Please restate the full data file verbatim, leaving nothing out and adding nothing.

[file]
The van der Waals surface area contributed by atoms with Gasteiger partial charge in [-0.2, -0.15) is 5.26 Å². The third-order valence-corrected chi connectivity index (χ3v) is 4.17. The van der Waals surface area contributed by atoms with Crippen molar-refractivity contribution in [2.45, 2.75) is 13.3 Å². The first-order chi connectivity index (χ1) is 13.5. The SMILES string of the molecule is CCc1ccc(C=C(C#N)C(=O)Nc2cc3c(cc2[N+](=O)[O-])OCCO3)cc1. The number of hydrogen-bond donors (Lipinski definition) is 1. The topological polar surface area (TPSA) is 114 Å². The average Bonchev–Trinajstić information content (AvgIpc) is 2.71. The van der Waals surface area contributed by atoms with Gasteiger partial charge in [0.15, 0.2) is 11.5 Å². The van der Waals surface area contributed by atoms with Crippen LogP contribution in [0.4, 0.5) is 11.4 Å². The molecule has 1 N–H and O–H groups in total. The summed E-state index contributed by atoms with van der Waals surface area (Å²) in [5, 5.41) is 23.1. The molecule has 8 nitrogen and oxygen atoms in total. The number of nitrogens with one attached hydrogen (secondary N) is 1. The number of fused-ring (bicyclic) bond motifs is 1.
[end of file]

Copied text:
The van der Waals surface area contributed by atoms with Gasteiger partial charge in [-0.2, -0.15) is 5.26 Å². The third-order valence-corrected chi connectivity index (χ3v) is 4.17. The van der Waals surface area contributed by atoms with Crippen molar-refractivity contribution in [2.45, 2.75) is 13.3 Å². The first-order chi connectivity index (χ1) is 13.5. The SMILES string of the molecule is CCc1ccc(C=C(C#N)C(=O)Nc2cc3c(cc2[N+](=O)[O-])OCCO3)cc1. The number of hydrogen-bond donors (Lipinski definition) is 1. The topological polar surface area (TPSA) is 114 Å². The average Bonchev–Trinajstić information content (AvgIpc) is 2.71. The van der Waals surface area contributed by atoms with Gasteiger partial charge in [0.15, 0.2) is 11.5 Å². The van der Waals surface area contributed by atoms with Crippen LogP contribution in [0.4, 0.5) is 11.4 Å². The molecule has 1 N–H and O–H groups in total. The summed E-state index contributed by atoms with van der Waals surface area (Å²) in [5, 5.41) is 23.1. The molecule has 8 nitrogen and oxygen atoms in total. The number of nitrogens with one attached hydrogen (secondary N) is 1. The number of fused-ring (bicyclic) bond motifs is 1.